From: Marc Geddes (firstname.lastname@example.org)
Date: Sun Dec 12 2004 - 20:08:28 MST
--- "Mark Waser (home)" <email@example.com> wrote:
> Not true. The many-worlds interpretation states
> that the waveform collapses
> upon observation and, at that point, splits into a
> different world for each
> possible observation. If many-worlds were true, it
> should not be possible
> to observe simultaneously wave and particle behavior
> since by the time you
> observe particle behavior, the waveform has
> collapsed. Recently, I read an
> article (which, unfortunately, I can't track down at
> the moment) where
> someone claimed to have devised and performed an
> experiment (single-photon,
> I believe) where he was able to simultaneously see
> wave and particle
> behavior. If true, this would clearly disprove the
> interpretation without, to my knowledge, calling
> anything else in quantum
> physics into question.
Are you sure this is right? I would have thought that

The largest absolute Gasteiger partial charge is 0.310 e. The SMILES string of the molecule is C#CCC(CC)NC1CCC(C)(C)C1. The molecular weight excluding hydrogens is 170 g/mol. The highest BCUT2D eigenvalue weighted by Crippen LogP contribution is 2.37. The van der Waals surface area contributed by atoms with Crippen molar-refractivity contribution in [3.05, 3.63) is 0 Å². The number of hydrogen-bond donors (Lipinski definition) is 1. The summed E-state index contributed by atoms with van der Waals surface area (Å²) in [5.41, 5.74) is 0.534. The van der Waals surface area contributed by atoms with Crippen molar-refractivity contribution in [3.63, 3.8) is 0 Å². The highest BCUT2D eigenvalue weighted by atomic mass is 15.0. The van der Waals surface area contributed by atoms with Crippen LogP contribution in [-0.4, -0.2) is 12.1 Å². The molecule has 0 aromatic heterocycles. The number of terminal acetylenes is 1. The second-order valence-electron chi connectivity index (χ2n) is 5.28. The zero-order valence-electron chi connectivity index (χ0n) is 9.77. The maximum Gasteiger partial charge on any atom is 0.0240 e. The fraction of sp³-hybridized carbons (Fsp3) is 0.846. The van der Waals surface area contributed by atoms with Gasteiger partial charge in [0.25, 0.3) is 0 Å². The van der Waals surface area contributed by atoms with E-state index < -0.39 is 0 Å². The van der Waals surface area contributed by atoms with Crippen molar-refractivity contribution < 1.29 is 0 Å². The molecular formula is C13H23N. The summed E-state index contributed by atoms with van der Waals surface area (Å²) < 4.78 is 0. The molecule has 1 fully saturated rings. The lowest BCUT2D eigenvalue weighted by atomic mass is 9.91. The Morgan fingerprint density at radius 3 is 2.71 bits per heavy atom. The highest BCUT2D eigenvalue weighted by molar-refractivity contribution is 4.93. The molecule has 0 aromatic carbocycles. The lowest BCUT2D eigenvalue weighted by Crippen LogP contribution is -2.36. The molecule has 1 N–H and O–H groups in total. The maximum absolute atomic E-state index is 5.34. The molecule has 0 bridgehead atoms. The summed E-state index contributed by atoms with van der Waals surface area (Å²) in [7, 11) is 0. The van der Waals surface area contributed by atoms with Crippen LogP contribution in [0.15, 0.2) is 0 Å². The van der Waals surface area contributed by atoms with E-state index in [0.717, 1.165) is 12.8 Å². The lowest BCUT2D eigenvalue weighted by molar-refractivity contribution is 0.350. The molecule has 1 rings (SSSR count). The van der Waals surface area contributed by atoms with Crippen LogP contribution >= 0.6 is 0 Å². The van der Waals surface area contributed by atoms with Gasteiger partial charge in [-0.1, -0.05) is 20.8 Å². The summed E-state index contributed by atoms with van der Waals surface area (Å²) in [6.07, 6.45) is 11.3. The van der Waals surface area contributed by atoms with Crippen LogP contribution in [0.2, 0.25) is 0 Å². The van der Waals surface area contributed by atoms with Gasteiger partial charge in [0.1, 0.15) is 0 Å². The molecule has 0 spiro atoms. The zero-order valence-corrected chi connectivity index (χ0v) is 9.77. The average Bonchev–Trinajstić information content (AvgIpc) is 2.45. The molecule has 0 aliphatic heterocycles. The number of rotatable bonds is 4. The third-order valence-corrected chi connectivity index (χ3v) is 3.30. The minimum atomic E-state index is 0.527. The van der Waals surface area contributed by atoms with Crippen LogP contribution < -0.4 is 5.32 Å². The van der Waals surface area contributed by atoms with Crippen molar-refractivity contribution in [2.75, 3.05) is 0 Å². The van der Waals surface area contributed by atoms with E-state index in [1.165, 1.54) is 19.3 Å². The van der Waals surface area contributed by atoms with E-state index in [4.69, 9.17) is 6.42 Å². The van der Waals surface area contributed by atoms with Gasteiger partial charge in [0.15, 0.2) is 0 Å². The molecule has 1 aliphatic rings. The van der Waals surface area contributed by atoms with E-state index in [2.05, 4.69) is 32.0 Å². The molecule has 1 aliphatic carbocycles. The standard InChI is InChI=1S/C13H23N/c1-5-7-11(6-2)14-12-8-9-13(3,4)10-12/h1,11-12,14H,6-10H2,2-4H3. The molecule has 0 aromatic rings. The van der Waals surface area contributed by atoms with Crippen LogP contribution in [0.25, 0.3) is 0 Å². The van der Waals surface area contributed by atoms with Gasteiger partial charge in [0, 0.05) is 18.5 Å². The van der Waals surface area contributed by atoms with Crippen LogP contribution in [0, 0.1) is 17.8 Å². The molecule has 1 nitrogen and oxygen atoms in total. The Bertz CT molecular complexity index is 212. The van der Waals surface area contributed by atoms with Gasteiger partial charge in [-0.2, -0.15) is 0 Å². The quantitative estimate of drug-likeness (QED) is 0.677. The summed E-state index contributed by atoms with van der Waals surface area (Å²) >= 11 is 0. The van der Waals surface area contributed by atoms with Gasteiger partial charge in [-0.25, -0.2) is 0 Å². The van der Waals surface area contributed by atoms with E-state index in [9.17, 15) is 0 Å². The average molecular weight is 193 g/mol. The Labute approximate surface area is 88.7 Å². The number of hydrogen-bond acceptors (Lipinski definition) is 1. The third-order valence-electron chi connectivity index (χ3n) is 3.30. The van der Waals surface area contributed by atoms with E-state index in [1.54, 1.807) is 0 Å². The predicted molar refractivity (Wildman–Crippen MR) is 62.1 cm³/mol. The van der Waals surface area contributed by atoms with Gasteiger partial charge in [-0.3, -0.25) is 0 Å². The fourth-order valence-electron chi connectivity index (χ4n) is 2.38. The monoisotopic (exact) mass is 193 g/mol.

if MWI were true, you SHOULD be able to observe wave
and particle aspects at the same time. According to
MWI there is no 'wave function collapse'. The wave
aspect is referring to a global property of the
multiverse, the particle aspect is referring to an
individual time track. So there is no reason why in
principle we shouldn't we able to observe the particle
at all times, yet still have that particle 'buffered'
by ghost particles from the alternative time tracks
(the wave aspect).
The Afshar experiment if confirmed would definitely
disprove the 'Copenhagen Interpretatin'. But I don't
see why it would disprove MWI.
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- Gen. John Stark
"The Universe...or nothing!"
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